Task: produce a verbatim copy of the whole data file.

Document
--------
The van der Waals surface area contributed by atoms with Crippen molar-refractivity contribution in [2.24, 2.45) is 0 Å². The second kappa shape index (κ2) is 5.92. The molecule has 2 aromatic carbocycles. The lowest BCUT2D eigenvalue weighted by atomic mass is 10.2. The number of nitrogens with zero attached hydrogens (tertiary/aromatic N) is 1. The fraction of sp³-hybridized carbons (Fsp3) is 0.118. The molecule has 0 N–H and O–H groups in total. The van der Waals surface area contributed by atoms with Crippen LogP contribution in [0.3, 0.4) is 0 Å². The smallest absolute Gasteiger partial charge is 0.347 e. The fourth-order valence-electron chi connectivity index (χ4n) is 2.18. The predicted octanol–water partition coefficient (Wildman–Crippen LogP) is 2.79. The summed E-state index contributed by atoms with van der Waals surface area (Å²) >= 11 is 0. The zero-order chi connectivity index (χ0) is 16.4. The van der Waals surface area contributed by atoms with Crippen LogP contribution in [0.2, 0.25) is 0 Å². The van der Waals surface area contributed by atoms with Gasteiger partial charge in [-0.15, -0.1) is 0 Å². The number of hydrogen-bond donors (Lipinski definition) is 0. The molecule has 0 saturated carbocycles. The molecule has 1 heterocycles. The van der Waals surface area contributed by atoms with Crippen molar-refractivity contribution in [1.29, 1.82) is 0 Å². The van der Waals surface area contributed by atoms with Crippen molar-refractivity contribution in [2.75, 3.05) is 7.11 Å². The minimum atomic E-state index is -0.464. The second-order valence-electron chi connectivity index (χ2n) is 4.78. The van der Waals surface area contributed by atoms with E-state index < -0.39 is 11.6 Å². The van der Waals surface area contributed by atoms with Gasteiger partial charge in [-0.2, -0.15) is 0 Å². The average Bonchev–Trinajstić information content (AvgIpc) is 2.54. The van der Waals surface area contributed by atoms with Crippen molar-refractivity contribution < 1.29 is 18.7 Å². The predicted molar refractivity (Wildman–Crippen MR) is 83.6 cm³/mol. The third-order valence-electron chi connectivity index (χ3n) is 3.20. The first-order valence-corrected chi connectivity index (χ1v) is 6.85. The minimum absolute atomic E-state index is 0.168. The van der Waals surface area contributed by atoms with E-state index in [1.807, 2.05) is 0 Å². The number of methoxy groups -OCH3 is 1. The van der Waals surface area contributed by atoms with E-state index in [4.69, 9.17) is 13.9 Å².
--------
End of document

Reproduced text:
The van der Waals surface area contributed by atoms with Crippen molar-refractivity contribution in [2.24, 2.45) is 0 Å². The second kappa shape index (κ2) is 5.92. The molecule has 2 aromatic carbocycles. The lowest BCUT2D eigenvalue weighted by atomic mass is 10.2. The number of nitrogens with zero attached hydrogens (tertiary/aromatic N) is 1. The fraction of sp³-hybridized carbons (Fsp3) is 0.118. The molecule has 0 N–H and O–H groups in total. The van der Waals surface area contributed by atoms with Crippen LogP contribution in [0.3, 0.4) is 0 Å². The smallest absolute Gasteiger partial charge is 0.347 e. The fourth-order valence-electron chi connectivity index (χ4n) is 2.18. The predicted octanol–water partition coefficient (Wildman–Crippen LogP) is 2.79. The summed E-state index contributed by atoms with van der Waals surface area (Å²) >= 11 is 0. The zero-order chi connectivity index (χ0) is 16.4. The van der Waals surface area contributed by atoms with Crippen LogP contribution in [0.2, 0.25) is 0 Å². The van der Waals surface area contributed by atoms with Gasteiger partial charge in [-0.15, -0.1) is 0 Å². The number of hydrogen-bond donors (Lipinski definition) is 0. The molecule has 0 saturated carbocycles. The molecule has 1 heterocycles. The van der Waals surface area contributed by atoms with Crippen molar-refractivity contribution in [1.29, 1.82) is 0 Å². The van der Waals surface area contributed by atoms with Crippen molar-refractivity contribution in [2.75, 3.05) is 7.11 Å². The minimum atomic E-state index is -0.464. The second-order valence-electron chi connectivity index (χ2n) is 4.78. The van der Waals surface area contributed by atoms with E-state index < -0.39 is 11.6 Å². The van der Waals surface area contributed by atoms with Gasteiger partial charge in [-0.2, -0.15) is 0 Å². The average Bonchev–Trinajstić information content (AvgIpc) is 2.54. The van der Waals surface area contributed by atoms with Crippen molar-refractivity contribution < 1.29 is 18.7 Å². The predicted molar refractivity (Wildman–Crippen MR) is 83.6 cm³/mol. The third-order valence-electron chi connectivity index (χ3n) is 3.20. The first-order valence-corrected chi connectivity index (χ1v) is 6.85. The minimum absolute atomic E-state index is 0.168. The van der Waals surface area contributed by atoms with E-state index in [1.807, 2.05) is 0 Å². The number of methoxy groups -OCH3 is 1. The van der Waals surface area contributed by atoms with E-state index in [4.69, 9.17) is 13.9 Å².